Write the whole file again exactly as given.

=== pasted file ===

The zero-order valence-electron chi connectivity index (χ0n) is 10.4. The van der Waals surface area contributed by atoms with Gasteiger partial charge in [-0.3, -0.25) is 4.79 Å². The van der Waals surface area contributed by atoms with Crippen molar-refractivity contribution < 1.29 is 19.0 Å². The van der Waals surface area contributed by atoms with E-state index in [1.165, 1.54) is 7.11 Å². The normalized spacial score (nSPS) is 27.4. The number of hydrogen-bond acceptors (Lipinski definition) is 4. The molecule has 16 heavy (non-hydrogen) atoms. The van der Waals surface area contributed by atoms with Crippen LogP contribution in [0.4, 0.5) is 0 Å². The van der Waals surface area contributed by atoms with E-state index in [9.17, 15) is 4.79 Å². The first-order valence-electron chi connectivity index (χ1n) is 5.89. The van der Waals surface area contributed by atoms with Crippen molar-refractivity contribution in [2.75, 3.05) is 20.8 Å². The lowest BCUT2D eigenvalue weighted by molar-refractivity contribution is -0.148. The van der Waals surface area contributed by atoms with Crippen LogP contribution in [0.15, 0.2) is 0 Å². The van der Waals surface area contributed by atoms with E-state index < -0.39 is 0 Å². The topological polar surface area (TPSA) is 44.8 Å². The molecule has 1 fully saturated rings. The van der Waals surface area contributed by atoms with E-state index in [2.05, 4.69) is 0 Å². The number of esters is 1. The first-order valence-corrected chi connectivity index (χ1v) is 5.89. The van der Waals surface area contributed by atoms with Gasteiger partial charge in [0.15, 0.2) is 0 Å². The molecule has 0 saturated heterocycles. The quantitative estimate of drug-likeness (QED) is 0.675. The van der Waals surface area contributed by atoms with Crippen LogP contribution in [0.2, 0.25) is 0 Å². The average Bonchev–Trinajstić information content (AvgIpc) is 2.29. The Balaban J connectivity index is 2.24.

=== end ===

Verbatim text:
The zero-order valence-electron chi connectivity index (χ0n) is 10.4. The van der Waals surface area contributed by atoms with Gasteiger partial charge in [-0.3, -0.25) is 4.79 Å². The van der Waals surface area contributed by atoms with Crippen molar-refractivity contribution < 1.29 is 19.0 Å². The van der Waals surface area contributed by atoms with E-state index in [1.165, 1.54) is 7.11 Å². The normalized spacial score (nSPS) is 27.4. The number of hydrogen-bond acceptors (Lipinski definition) is 4. The molecule has 16 heavy (non-hydrogen) atoms. The van der Waals surface area contributed by atoms with Crippen LogP contribution in [0.4, 0.5) is 0 Å². The van der Waals surface area contributed by atoms with E-state index in [9.17, 15) is 4.79 Å². The first-order valence-electron chi connectivity index (χ1n) is 5.89. The van der Waals surface area contributed by atoms with Crippen molar-refractivity contribution in [2.75, 3.05) is 20.8 Å². The lowest BCUT2D eigenvalue weighted by molar-refractivity contribution is -0.148. The van der Waals surface area contributed by atoms with Crippen LogP contribution in [0.15, 0.2) is 0 Å². The van der Waals surface area contributed by atoms with E-state index < -0.39 is 0 Å². The topological polar surface area (TPSA) is 44.8 Å². The molecule has 1 fully saturated rings. The van der Waals surface area contributed by atoms with E-state index in [2.05, 4.69) is 0 Å². The number of esters is 1. The first-order valence-corrected chi connectivity index (χ1v) is 5.89. The van der Waals surface area contributed by atoms with Gasteiger partial charge in [0.15, 0.2) is 0 Å². The molecule has 0 saturated heterocycles. The quantitative estimate of drug-likeness (QED) is 0.675. The van der Waals surface area contributed by atoms with Crippen LogP contribution in [0.2, 0.25) is 0 Å². The average Bonchev–Trinajstić information content (AvgIpc) is 2.29. The Balaban J connectivity index is 2.24.